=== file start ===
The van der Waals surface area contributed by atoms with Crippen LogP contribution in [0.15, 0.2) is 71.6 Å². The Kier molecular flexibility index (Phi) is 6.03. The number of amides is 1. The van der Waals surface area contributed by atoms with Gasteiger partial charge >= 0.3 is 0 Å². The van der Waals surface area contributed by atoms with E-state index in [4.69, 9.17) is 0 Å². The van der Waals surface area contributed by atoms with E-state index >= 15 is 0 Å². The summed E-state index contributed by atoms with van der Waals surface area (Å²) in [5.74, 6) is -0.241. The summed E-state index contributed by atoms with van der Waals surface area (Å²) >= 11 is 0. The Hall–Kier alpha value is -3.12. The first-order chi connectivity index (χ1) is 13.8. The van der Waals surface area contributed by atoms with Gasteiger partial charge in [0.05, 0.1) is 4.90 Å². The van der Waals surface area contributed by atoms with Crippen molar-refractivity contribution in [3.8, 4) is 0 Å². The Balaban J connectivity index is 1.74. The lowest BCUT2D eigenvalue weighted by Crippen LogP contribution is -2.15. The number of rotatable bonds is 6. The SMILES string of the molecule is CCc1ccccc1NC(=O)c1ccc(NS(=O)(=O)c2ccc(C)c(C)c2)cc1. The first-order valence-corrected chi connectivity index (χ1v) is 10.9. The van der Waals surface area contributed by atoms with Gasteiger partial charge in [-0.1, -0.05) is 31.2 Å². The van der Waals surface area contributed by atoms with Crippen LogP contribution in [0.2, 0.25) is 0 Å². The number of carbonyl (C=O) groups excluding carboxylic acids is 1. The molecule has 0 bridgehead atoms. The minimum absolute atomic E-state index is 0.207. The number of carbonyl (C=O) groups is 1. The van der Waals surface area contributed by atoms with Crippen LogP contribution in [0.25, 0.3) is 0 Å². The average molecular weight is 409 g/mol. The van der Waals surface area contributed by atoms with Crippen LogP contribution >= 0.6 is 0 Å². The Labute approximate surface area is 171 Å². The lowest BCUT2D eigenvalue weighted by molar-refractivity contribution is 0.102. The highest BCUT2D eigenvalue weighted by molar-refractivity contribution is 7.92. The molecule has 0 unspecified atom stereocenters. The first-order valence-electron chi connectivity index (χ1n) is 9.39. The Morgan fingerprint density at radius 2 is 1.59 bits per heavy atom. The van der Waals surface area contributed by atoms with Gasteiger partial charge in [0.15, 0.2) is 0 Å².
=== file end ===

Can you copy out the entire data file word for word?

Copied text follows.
The van der Waals surface area contributed by atoms with Crippen LogP contribution in [0.15, 0.2) is 71.6 Å². The Kier molecular flexibility index (Phi) is 6.03. The number of amides is 1. The van der Waals surface area contributed by atoms with Gasteiger partial charge >= 0.3 is 0 Å². The van der Waals surface area contributed by atoms with E-state index in [4.69, 9.17) is 0 Å². The van der Waals surface area contributed by atoms with E-state index >= 15 is 0 Å². The summed E-state index contributed by atoms with van der Waals surface area (Å²) in [5.74, 6) is -0.241. The summed E-state index contributed by atoms with van der Waals surface area (Å²) >= 11 is 0. The Hall–Kier alpha value is -3.12. The first-order chi connectivity index (χ1) is 13.8. The van der Waals surface area contributed by atoms with Gasteiger partial charge in [0.05, 0.1) is 4.90 Å². The van der Waals surface area contributed by atoms with Crippen molar-refractivity contribution in [3.8, 4) is 0 Å². The Balaban J connectivity index is 1.74. The lowest BCUT2D eigenvalue weighted by Crippen LogP contribution is -2.15. The number of rotatable bonds is 6. The SMILES string of the molecule is CCc1ccccc1NC(=O)c1ccc(NS(=O)(=O)c2ccc(C)c(C)c2)cc1. The first-order valence-corrected chi connectivity index (χ1v) is 10.9. The van der Waals surface area contributed by atoms with Gasteiger partial charge in [-0.1, -0.05) is 31.2 Å². The van der Waals surface area contributed by atoms with Crippen LogP contribution in [0.2, 0.25) is 0 Å². The number of carbonyl (C=O) groups excluding carboxylic acids is 1. The molecule has 0 bridgehead atoms. The minimum absolute atomic E-state index is 0.207. The number of carbonyl (C=O) groups is 1. The van der Waals surface area contributed by atoms with Crippen LogP contribution in [0.25, 0.3) is 0 Å². The average molecular weight is 409 g/mol. The van der Waals surface area contributed by atoms with Crippen LogP contribution >= 0.6 is 0 Å². The Labute approximate surface area is 171 Å². The lowest BCUT2D eigenvalue weighted by molar-refractivity contribution is 0.102. The highest BCUT2D eigenvalue weighted by molar-refractivity contribution is 7.92. The molecule has 0 unspecified atom stereocenters. The first-order valence-electron chi connectivity index (χ1n) is 9.39. The Morgan fingerprint density at radius 2 is 1.59 bits per heavy atom. The van der Waals surface area contributed by atoms with Gasteiger partial charge in [0.15, 0.2) is 0 Å².